Mobility is increasing in seemingly every industry, as employees are starting to demand more flexible work schedules and access to cutting-edge technology. This fundamental shift in work culture has disrupted the traditional office environment and has proven to be popular with many C-suite leaders who want to cut costs. Telework and mobile tools increase efficiency, reduce spending on in-office equipment and even help professionals stay more connected to partners and clients.
While these benefits are drawing more organizations to the mobile world, implementing these solutions shouldn't be a thoughtless process. In particular, business leaders need to consider how they plan on securing their mobile business solutions. All connected devices are at the risk of being accessed by malicious outside parties, but simply avoiding the use of these tools isn't practical in the modern corporate environment. As a result, having a robust security plan is an essential task for executives and IT managers.
Create a best practices policy
Most employees don't have a deep understanding of the intricacies of the cybersecurity sector. While many workers might be aware that there are potential threats out there, they may not know exactly what to look out for when browsing the Internet. This is why IT leaders need to develop a strategic security policy for all employees to follow. Such policies should include which networks can be accessed on devices that contain work-related data, what applications are approved for office use and even which devices should and should not be used.
Training employees on how to responsibly use mobile tools is an important task, because workers might be exercising insecure practices without even knowing it. In fact, Joan Goodchild of CSO Online noted that careless use of Wi-Fi is one of the most common security mistakes professionals make. This isn't because they don't value security, it's because they simply don't know that public Wi-Fi presents a risk.
Establish an update schedule
Security threats are constantly evolving and hackers are always looking for new ways to slip through the cyber backdoor, making security an endless battle for the IT team. This means that there is no single solution that can be implemented to keep company data safe forever. Software and applications need to be updated frequently, and it's important for all employees and IT members to stay on top of this initiative. Establishing a regular update and security audit period is a good way to make sure the entire organization's infrastructure is safe. Depending on the complexity and volume of a company's technology, more regular screens might be necessary. For example, a small business with a small IT setup may get away with auditing and updating once a month, while a large corporation might want to review systems at least once per week.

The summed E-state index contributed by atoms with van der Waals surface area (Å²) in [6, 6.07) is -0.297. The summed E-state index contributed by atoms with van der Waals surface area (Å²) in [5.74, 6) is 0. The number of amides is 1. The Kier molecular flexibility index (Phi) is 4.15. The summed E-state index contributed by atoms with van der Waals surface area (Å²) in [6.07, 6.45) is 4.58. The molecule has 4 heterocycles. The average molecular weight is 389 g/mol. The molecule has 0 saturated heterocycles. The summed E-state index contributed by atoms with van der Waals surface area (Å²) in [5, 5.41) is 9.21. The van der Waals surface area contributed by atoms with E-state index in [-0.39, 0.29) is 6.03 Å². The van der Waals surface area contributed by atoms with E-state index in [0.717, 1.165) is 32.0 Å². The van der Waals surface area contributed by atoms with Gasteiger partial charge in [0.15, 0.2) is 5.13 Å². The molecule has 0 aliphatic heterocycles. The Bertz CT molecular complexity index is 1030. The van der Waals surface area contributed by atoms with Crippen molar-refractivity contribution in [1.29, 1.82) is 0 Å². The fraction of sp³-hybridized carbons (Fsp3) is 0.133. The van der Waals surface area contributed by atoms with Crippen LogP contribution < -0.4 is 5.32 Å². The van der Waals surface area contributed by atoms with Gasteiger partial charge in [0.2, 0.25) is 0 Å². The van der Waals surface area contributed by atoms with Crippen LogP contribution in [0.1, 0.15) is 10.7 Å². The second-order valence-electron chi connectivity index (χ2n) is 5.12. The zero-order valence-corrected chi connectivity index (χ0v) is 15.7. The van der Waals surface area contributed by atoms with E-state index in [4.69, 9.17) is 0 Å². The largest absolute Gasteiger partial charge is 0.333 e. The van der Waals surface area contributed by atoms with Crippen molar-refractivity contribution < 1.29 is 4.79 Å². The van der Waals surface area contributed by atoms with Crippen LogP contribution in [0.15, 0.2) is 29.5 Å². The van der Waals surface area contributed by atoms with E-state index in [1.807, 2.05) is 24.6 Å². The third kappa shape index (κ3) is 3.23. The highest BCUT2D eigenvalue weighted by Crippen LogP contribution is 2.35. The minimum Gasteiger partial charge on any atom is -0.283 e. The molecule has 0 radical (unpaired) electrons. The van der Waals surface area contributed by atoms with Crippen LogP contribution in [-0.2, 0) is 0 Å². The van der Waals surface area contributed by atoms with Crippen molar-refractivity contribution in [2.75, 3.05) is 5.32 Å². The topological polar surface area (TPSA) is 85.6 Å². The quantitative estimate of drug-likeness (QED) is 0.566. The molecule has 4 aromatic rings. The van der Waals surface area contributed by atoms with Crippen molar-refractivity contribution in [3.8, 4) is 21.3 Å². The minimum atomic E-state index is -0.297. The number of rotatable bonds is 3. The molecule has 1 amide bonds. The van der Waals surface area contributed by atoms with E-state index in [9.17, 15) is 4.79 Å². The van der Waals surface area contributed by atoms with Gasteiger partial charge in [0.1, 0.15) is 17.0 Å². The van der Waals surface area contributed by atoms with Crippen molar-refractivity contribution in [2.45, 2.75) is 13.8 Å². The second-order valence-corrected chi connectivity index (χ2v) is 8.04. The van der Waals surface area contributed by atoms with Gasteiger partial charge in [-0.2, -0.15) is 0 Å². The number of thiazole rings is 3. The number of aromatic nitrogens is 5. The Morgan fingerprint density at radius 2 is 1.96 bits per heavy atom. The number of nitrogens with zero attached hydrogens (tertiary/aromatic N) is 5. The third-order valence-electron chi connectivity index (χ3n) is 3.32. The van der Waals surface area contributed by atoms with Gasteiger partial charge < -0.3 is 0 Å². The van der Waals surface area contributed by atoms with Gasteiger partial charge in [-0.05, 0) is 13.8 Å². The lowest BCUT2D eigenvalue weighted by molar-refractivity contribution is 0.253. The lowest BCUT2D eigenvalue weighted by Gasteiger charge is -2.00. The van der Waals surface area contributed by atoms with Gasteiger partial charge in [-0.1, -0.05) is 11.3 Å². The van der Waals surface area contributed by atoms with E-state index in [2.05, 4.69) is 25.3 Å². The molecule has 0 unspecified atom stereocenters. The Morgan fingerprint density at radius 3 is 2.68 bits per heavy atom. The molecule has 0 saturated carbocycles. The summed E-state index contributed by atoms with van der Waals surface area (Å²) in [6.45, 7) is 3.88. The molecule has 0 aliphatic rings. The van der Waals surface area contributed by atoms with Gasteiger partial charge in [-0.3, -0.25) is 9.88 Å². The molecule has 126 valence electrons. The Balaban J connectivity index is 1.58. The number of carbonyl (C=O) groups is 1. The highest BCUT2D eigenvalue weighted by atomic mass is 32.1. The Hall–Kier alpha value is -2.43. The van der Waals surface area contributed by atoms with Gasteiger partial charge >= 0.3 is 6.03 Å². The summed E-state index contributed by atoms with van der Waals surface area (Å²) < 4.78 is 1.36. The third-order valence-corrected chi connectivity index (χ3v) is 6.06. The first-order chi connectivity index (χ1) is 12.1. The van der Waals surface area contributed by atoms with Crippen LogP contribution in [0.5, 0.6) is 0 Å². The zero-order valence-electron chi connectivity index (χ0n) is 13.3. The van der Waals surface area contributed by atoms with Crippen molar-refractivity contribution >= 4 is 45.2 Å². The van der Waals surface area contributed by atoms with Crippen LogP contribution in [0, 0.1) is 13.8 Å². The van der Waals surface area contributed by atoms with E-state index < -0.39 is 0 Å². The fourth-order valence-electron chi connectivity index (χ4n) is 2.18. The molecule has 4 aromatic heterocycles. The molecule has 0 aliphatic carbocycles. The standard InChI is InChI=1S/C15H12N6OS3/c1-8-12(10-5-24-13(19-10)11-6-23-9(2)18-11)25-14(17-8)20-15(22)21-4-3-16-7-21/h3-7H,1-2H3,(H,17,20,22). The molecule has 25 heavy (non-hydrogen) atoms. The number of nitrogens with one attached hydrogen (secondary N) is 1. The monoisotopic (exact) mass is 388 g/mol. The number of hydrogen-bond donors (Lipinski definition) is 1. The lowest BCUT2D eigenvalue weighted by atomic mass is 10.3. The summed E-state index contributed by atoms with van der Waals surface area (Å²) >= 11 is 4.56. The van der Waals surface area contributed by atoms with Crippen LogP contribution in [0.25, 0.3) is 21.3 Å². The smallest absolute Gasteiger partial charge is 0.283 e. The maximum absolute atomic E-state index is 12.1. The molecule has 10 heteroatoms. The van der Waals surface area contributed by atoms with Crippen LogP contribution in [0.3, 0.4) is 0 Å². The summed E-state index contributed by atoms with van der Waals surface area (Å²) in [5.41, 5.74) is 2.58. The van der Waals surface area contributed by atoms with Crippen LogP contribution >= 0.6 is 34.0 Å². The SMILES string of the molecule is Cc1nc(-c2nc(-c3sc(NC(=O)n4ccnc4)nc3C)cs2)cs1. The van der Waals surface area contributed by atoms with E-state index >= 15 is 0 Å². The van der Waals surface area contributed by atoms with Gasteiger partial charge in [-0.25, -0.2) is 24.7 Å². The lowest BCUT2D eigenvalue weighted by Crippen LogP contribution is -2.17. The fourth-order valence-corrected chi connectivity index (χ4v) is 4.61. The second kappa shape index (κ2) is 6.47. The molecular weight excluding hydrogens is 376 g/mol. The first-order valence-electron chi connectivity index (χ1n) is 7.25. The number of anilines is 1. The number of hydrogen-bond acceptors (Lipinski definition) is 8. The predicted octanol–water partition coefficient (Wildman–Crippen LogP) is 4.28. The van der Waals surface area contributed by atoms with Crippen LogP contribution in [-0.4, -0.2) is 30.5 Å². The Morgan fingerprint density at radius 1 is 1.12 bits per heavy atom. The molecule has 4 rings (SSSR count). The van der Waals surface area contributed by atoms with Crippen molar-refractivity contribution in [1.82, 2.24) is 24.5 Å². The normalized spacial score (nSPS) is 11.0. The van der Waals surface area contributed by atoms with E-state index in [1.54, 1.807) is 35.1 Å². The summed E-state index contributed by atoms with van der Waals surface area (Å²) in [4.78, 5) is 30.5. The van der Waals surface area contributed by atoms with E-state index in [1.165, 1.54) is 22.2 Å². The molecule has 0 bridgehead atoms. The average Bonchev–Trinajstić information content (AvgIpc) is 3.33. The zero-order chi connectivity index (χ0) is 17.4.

Many in-house tools are connected to employee-owned mobile devices through the cloud, so it's important to keep systems updated in order to protect all smartphone or tablet data workers may generate. In the world of hyper-connectivity, all doors must be securely locked.
Invest in anti-virus software
Anti-virus programs are some of the most effective and simple to install tools for keeping corporate systems safe. In fact, the U.S. Department of Education lists the use of such software as one of the primary ways for teleworkers to keep their data secured. When firewalls and other security tools are put in place to secure mobile solutions, some employees might believe they are immune to threats. However, even the most robust safeguards can be accessed on occasion, which is why anti-virus software is incredibly important. These programs will catch any attacks that slip through the cracks.
Use modern equipment
Legacy systems are more susceptible to data breaches than modern platforms, as hackers have had time to figure out to circumvent certain security systems on older technologies. While it isn't necessary to buy a brand new suite of servers, computers and network tools every year, it is important to make sure all physical systems are still industry grade. This requires close attention to developments in the cyber world, particularly when it comes to data breaches and attacks. IT leaders need to make sure they communicate that latest trends and concerns about security to C-suite members so new equipment can be purchased and installed quickly if a game-changing event arises that might make current technology a prime candidate for an attack.
Communicate with employees
With so many professionals working outside of the office due to mobile solutions, the lines of communication between the staff and IT teams can often become strained. Tech leaders need to make sure they are constantly discussing mobile usage with employees to understand how personnel are using smartphones and tablets for work purposes. Doing so will help them better predict when potential security flaws are based on worker behavior.